ED Balls will insist today that a future Labour government will not raise VAT.

The Shadow Chancellor, who has consistently called on the Conservative leadership to rule out a rise in the consumer tax - the Tories said they had no plans to do so before the 2010 General Election, but did so afterwards - will unveil the new manifesto commitment during a campaign speech in Birmingham.

The Yorkshire MP will do so as another poll puts Labour and the Tories neck and neck on 33 per cent; the former up four points and the latter up two on a similar snapshot last week organised for the Conservative benefactor Lord Ashcroft.

The Liberal Democrats are unchanged on eight points while Ukip and the Greens are each down three at 12 per cent and five per cent respectively.

In his speech, Mr Balls will say that while millionaires have been given a huge tax cut by the Coalition, working people are paying more in tax after the last five years of the Tory-led government.

"So today I can announce a clear pledge to the British people: the next Labour government will not raise VAT...and we will not extend it to food, children's clothes, books, newspapers and public transport fares.

"We will not raise VAT because it's the tax that hits everyone. It's the tax that hits you every day. And it hits pensioners and the poorest hardest."

He will insist: "Labour can make this manifesto commitment for the next Parliament because, unlike the Tories, all of our promises are fully funded and paid for."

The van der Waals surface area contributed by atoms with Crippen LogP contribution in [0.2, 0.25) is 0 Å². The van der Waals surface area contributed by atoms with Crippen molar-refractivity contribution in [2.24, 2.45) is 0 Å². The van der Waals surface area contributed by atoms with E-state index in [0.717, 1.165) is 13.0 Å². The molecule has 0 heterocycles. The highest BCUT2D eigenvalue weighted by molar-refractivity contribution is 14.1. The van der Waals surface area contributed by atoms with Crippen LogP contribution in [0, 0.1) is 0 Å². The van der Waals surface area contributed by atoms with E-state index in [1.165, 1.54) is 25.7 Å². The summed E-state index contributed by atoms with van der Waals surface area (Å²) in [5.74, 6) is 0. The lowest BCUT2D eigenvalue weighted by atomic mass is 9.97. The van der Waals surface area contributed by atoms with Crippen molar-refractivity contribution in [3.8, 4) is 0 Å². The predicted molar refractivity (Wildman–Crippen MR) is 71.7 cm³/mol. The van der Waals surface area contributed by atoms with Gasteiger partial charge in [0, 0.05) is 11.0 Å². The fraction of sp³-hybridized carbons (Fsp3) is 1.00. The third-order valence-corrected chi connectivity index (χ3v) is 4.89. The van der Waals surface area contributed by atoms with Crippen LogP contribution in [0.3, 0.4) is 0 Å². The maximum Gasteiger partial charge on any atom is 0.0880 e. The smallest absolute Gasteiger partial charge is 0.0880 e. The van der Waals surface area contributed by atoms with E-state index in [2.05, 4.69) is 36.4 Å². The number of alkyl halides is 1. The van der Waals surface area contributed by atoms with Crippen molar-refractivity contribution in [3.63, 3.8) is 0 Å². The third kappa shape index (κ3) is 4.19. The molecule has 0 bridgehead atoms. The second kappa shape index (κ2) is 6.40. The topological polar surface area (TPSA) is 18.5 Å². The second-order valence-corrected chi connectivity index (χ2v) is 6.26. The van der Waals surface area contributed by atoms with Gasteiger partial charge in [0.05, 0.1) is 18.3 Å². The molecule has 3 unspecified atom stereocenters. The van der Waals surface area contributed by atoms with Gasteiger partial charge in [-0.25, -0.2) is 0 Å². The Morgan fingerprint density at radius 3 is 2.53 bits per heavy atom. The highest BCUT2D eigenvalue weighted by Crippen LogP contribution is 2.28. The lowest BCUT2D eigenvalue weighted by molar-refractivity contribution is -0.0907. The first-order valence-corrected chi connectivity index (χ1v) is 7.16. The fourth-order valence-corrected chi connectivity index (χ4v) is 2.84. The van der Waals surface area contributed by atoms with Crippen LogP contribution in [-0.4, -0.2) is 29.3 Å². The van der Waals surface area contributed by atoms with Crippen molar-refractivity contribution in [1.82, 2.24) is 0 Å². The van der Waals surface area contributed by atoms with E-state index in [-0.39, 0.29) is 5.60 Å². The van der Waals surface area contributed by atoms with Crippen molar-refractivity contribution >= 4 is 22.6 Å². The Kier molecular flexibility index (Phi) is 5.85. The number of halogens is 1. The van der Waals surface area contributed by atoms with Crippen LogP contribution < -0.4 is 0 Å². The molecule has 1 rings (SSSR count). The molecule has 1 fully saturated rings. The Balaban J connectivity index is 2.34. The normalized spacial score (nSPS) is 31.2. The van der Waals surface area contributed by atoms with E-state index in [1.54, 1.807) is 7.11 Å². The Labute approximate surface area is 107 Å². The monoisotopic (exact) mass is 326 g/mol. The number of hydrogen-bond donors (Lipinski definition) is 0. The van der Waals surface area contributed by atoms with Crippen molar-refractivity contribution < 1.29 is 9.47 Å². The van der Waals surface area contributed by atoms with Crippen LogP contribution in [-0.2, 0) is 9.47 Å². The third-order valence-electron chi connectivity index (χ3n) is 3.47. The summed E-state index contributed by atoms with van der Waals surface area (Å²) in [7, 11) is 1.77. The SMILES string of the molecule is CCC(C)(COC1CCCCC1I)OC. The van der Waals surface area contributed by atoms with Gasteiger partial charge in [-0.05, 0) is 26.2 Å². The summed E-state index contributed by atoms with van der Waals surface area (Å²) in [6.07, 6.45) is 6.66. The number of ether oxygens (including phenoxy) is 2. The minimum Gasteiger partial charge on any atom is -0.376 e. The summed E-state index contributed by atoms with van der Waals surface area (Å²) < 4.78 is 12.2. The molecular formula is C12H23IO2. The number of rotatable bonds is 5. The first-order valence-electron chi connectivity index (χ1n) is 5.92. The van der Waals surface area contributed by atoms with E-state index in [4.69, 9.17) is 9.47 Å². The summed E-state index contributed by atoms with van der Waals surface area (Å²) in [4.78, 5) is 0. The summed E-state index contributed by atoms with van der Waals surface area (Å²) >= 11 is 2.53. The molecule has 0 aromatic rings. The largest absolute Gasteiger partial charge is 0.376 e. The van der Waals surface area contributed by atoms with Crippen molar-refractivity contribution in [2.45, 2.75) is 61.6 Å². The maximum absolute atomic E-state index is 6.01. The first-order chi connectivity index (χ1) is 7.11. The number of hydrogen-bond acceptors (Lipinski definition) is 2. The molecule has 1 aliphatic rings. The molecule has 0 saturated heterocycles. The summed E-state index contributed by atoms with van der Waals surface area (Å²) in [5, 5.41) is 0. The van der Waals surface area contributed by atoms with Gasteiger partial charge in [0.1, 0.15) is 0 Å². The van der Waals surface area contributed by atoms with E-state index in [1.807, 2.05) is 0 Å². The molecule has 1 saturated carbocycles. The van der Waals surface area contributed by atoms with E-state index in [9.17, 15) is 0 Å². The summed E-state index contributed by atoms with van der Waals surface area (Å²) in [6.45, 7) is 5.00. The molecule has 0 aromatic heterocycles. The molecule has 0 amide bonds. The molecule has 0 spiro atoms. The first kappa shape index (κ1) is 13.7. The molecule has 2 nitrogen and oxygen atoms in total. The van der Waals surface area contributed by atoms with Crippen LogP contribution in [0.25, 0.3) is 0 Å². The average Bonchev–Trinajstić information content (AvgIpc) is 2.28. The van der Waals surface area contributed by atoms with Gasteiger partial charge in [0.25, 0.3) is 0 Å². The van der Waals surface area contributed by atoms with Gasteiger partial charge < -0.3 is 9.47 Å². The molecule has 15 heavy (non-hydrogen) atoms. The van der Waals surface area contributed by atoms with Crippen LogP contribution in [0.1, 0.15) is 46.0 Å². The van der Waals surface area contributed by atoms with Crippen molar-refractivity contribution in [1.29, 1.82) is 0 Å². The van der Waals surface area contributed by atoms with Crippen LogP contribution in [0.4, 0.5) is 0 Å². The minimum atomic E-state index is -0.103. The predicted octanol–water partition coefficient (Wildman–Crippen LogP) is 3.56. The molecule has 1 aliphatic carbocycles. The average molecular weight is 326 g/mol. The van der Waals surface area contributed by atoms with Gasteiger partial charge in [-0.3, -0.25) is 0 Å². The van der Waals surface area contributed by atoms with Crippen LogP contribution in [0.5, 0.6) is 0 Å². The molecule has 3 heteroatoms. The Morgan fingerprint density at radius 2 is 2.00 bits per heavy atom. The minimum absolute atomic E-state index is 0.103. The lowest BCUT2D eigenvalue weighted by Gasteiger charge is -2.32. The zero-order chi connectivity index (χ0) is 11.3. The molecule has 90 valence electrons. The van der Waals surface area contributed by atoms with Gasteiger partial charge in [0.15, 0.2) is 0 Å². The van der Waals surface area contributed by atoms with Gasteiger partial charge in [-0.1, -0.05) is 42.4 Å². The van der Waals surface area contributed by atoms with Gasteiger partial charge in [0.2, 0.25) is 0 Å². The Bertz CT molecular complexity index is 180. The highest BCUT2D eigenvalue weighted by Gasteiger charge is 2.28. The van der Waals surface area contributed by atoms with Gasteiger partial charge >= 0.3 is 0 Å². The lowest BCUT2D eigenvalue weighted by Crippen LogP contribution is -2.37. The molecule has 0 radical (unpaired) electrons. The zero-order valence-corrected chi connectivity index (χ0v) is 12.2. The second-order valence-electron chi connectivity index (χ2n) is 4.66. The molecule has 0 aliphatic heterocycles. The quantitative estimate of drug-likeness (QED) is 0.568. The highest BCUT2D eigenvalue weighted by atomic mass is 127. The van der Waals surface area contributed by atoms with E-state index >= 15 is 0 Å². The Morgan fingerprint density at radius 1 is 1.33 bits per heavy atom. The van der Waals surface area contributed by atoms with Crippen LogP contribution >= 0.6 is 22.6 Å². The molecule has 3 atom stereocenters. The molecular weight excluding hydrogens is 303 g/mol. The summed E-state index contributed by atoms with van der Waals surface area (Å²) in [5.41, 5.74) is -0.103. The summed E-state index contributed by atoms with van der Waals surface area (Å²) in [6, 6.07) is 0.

Elsewhere in a TV question and answer session, George Osborne insisted Britain's economy still faced significant problems, which would take a "lot more work" to fix.

He said: "Although our economy is recovering and although we grew faster than almost any other major country in the world last year and although we have got a lot of people in work now, it is still a very difficult economic situation out there.

"That is why interest rates are so much lower than they have been in other times in our nation's recent history."

The Chancellor added: "So let's not think the problems are over. Not for one second do I think problems in the British economy are fixed. There's lots more work to do. The job isn't finished."

Meantime, Tory veteran Ken Clarke during a Commons debate on the Budget said his party would win the election in "a walkover" if politics were the same as 30 years ago.

The ex-Chancellor said the "cynical comedy" of today's protest politics meant that the economic "figures to die for" produced by the Tory-led coalition were not translating into the support they should.

"This Budget shows a competent Conservative government can finish the job," he added.